November 4, 2012

Images inside Images

I don't really know how I feel yet about this essay. I am still trying to digest it. All of these essays this semester have sort of blown my mind and really just made me have so many thoughts and have brought in so much new information, I feel like I have a lifetime of thinking to do to work these things out in my mind. I am a thinker. I will toy with these thoughts for the rest of my life. It's not a bad thing. I am excited about it. I love food for thought.

One thing that stood out to me about the double picture photos was the idea that you could not see both images at one time. I thought about the mother in law and the duck rabbit. Some of my friends, when shown the images, could not see one and could only see the other. I, on the other hand have always been able to see both. I'm not sure if I see them at the same time, but I feel like It's possible and I may. But maybe it's switching within a split second in my mind without me noticing and never really seeing both images at the exact same time?


I thought of those pictures from when we were younger where you have to get really close to the image and then you have to cross your eyes and move back slowly. You receive a picture shown in depth perception. Some people can not, for the life of them, get to the point of seeing that image. What makes us able to see optical illusions and why can some people not see them??

4 comments:

Joel Bergholtz said...
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Joel Bergholtz said...

Kathrynn,
I definitely agree with you that such complex reading material blows my mind and makes it all the more difficult in separating one argument from another. After a while, a lot of the theories seem to mesh together.
As far as the double picture photos, I have to disagree with you that its possible to see them at the same time. I, of course, could be wrong as well, but to me it seems your eye can only see it one way at a time because every single line has a two-way function. In the duck, the two lines are the mouth. In the rabbit, the two lines are the ears. Sure, you can switch between both images almost instantaneously, but you cannot see an image with two lines functioning as the ears and the mouth at the exact same time. In connecting this with recent readings, I think it shows how much is dependent upon ones interpretation of something. When one reads something, there are several ways of interpreting, each interpretation using various lines to support itself. As one is crafting this interpretation, there are certain points that can mean so much to them, that they can only see it in that way. However, someone else may interpret it completely different, using the exact same lines to support a different interpretation. What does this mean for authors purpose if several people can deduct several different interpretations from one essay? What about a piece of art being interpreted? Definitely important questions to ponder in our strive for understanding text.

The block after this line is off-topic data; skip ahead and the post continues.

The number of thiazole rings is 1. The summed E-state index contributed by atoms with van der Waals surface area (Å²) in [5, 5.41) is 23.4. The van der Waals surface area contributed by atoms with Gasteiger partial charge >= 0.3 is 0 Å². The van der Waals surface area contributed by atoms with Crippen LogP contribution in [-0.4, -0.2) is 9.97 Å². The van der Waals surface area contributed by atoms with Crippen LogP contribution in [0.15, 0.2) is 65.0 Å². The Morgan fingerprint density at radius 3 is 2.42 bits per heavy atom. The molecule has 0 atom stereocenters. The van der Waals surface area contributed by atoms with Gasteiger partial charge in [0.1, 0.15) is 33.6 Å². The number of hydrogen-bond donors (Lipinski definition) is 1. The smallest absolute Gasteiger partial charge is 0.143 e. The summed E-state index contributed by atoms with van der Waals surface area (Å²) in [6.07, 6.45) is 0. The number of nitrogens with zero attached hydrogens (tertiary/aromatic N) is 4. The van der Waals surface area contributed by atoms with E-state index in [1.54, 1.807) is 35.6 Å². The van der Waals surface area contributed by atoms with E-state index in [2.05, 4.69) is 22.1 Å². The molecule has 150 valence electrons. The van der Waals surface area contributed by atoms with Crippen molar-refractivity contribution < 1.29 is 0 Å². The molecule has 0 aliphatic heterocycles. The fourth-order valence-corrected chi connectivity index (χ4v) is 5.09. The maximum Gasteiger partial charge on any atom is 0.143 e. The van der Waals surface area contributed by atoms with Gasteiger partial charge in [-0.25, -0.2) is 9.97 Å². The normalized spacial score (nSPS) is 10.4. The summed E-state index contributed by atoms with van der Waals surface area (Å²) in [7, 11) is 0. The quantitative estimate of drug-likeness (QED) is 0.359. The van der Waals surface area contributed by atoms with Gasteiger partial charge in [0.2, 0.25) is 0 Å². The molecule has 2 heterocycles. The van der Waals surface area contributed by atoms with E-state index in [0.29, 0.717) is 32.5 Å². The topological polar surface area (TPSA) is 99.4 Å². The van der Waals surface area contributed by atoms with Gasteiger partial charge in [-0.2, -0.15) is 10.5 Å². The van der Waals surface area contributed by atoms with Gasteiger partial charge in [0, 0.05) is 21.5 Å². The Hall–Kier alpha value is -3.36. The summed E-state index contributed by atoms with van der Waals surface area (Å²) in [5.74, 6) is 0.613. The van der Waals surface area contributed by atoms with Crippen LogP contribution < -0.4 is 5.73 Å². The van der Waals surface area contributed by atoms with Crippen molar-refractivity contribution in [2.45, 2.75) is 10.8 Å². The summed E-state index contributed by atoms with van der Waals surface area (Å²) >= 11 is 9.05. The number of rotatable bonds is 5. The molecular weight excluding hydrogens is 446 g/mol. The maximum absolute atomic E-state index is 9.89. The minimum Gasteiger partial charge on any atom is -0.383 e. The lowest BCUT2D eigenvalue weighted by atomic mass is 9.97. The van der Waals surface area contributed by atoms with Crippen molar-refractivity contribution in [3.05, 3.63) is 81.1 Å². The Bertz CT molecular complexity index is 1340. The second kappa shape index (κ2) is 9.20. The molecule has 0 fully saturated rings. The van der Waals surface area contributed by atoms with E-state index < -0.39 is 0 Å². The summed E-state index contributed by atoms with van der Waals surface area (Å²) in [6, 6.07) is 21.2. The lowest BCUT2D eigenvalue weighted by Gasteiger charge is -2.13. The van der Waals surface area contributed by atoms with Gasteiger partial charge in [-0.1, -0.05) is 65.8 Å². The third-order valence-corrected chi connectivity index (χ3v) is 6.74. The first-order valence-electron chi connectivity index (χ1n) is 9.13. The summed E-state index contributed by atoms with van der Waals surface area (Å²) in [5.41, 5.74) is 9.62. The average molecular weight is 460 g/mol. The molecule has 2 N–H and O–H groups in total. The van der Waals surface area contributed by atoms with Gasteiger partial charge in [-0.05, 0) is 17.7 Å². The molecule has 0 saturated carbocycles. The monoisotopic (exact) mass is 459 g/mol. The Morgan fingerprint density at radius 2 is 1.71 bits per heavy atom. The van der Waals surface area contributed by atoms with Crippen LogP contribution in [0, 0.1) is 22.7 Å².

Rdexheimer said...

Yeah, I'm also going to have to agree that I do not feel as if I can perceive both images simultaneously. I knew that the pictures contained two images but I doubt that the images can be "read" in a fashion that accounts for both images at the same time. There seem to be distinct layers of meaning embedded in both the work and our interpretation of it. In a way, it seems as if one's immediate perception a work may be something utterly distinct from their knowledge of the work (after writing this out I feel that this probably isn't much of a revelation).

With respect to optical illusions, I think there are a number of reasons some people cannot see them. Some manipulate aspects of our vision such as depth perception which may need to be somewhat refined in order for the illusion to even be noticeable. Other times the limitation is mental rather than physical, and an individual can "see" the optical illusion without being able to comprehend it or interpret it as meaningful. This is understandable given though some of the representations embedded within optical illusions are highly abstracted and could be interpreted a number of ways. Sometimes the individual needs to be directed as to what they are even looking for because an illusion could be read as any number of things.

Josh Johnson said...

The Metapictures Essay has by far been one of the most interesting reading that we have had so far. I too find it confusing at times but the thought of the image inside of an image fascinates me. The Duck-rabbit is an example that i feel confuses u the most. Although in my opinion the Rabbit is the dominant part of the image. I feel like if i looked at the image for the first time and someone told me it was a rabbit, i believe that the rabbit would be the only thing that i see. I feel like knowing that the picture is supposed to be a "meta" image kinda pulls my imagination and my thought to that direction. Do i see the duck, yes i do but its not dominant in my opinion. its almost like when you were younger and you looked into the clouds and you could almost see images in your head of what the clouds looked like. You would try to explain it to someone else but they swore that they could not see what you were talking about. On page 51 it explains how the Duck-Rabbit is a multi stable image that reveals the presence of the minds eye. Also comparing your eyelids as photographic lens. I definitely agree with the essay when they explain that you can see one or the other and even both but never at the same time.

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